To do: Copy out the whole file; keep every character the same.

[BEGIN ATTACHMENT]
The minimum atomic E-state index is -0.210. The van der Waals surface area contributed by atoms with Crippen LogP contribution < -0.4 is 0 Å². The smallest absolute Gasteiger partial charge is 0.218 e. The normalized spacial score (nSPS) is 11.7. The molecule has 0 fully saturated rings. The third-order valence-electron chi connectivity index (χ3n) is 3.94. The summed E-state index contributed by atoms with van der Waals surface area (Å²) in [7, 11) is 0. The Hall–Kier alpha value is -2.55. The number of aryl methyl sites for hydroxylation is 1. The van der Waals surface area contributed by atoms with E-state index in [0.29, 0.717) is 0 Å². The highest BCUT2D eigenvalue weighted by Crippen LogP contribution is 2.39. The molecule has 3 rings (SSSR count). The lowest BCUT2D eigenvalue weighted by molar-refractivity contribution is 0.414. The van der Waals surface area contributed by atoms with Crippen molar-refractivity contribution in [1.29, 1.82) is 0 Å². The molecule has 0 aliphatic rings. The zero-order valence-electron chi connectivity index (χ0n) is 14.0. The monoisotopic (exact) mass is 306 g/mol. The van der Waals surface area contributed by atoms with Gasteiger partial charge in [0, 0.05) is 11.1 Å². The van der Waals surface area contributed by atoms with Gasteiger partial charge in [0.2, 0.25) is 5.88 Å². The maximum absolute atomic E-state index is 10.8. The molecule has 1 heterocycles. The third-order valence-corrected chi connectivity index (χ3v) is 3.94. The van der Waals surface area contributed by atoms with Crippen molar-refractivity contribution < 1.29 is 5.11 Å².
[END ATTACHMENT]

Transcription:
The minimum atomic E-state index is -0.210. The van der Waals surface area contributed by atoms with Crippen LogP contribution < -0.4 is 0 Å². The smallest absolute Gasteiger partial charge is 0.218 e. The normalized spacial score (nSPS) is 11.7. The molecule has 0 fully saturated rings. The third-order valence-electron chi connectivity index (χ3n) is 3.94. The summed E-state index contributed by atoms with van der Waals surface area (Å²) in [7, 11) is 0. The Hall–Kier alpha value is -2.55. The number of aryl methyl sites for hydroxylation is 1. The van der Waals surface area contributed by atoms with E-state index in [0.29, 0.717) is 0 Å². The highest BCUT2D eigenvalue weighted by Crippen LogP contribution is 2.39. The molecule has 3 rings (SSSR count). The lowest BCUT2D eigenvalue weighted by molar-refractivity contribution is 0.414. The van der Waals surface area contributed by atoms with Crippen molar-refractivity contribution in [1.29, 1.82) is 0 Å². The molecule has 0 aliphatic rings. The zero-order valence-electron chi connectivity index (χ0n) is 14.0. The monoisotopic (exact) mass is 306 g/mol. The van der Waals surface area contributed by atoms with Gasteiger partial charge in [0, 0.05) is 11.1 Å². The van der Waals surface area contributed by atoms with Gasteiger partial charge in [0.2, 0.25) is 5.88 Å². The maximum absolute atomic E-state index is 10.8. The molecule has 1 heterocycles. The third-order valence-corrected chi connectivity index (χ3v) is 3.94. The van der Waals surface area contributed by atoms with Crippen molar-refractivity contribution < 1.29 is 5.11 Å².